This video features University of Wisconsin-Madison researcher John Magnuson, who studies the ecology of freshwater systems. He explains the difference between weather and climate using data on ice cover from Lake Mendota in Madison, WI. Analysis of the data indicates a long-term trend that can be connected to climate change.

This video introduces phytoplankton - the base of the marine food web, the source of half of the oxygen on Earth, and an important remover of CO2 from the atmosphere. The video also explains how satellites are used to monitor phytoplankton and how warming waters and acidification negatively affect phytoplankton.

This animated visualization represents a time history of atmospheric carbon dioxide in parts per million (ppm) from 1979 to 2011, and then back in time to 800,000 years before the present.

This simulation allows the user to project CO2 sources and sinks by adjusting the points on a graph and then running the simulation to see projections for the impact on atmospheric CO2 and global temperatures.

This is a video overview of the history of climate science, with the goal of debunking the idea that in the 1970s, climate scientists were predicting global cooling.

This visualization graphically displays temperature and CO2 concentration in the atmosphere as derived from ice core data from 400,000 years ago to 1950. The data originates from UNEP GRID Arendal's graphic library of CO2 levels from Vostok ice core.

This resource is about the urban heat island effect. Students access student-collected surface temperature data provided through the GLOBE program and analyze the data with My World GIS.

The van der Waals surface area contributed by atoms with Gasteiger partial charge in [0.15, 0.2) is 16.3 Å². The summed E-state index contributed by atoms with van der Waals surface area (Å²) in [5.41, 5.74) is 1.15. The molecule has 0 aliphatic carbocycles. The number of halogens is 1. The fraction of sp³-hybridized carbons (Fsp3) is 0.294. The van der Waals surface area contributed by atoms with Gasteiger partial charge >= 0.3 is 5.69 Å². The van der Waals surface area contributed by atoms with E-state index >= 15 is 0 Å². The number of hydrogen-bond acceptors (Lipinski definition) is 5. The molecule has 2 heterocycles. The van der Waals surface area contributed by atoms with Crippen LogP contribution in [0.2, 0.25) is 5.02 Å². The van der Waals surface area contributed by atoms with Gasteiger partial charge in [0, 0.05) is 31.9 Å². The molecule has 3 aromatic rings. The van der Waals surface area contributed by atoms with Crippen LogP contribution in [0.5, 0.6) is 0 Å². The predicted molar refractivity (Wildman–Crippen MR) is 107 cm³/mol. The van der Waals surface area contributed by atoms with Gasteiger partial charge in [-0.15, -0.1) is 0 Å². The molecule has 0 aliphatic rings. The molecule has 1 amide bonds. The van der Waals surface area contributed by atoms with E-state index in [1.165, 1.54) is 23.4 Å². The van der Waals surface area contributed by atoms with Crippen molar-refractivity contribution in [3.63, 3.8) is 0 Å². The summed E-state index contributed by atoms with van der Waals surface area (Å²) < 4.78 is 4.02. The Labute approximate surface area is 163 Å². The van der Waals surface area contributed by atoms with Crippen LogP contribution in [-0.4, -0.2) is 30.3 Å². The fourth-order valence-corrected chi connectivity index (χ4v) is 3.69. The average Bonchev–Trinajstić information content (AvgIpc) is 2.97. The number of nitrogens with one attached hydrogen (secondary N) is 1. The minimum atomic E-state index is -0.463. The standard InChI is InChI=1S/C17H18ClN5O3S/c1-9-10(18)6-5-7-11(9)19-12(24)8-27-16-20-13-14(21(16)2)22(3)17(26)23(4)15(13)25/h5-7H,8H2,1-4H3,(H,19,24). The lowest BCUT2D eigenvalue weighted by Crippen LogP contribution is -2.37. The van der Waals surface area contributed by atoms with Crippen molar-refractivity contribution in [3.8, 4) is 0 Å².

This graph, based on key ice core data sets and recent monitoring programs, shows the variations in concentration of carbon dioxide (CO2) in the atmosphere during the last 400,000 years.

In this video, a team of paleontologists, paleobotanists, soil scientists, and other researchers take to the field in Wyoming's Bighorn Basin to document how the climate, plants, and animals there changed during the Paleocene- Eocene Thermal Maximum (PETM) when a sudden, enormous influx of carbon flooded the ocean and atmosphere for reasons that are still unclear to scientists. The PTEM is used as an analog to the current warming occurring. The scientists' research may help inform our understanding of current increases in carbon in the atmosphere and ocean and the resulting impact on ecosystems. Supporting materials include essay and interactive overview of animals that existed in the Basin after the PETM event.

This lab exercise is designed to provide a basic understanding of a real-world scientific investigation. Learners are introduced to the concept of tropospheric ozone as an air pollutant due to human activities and burning of fossil fuel energy. The activity uses, analyzes, and visualizes data to investigate this air pollution and climate change problem, determines the season in which it commonly occurs, and communicates the analysis to others in a standard scientific format.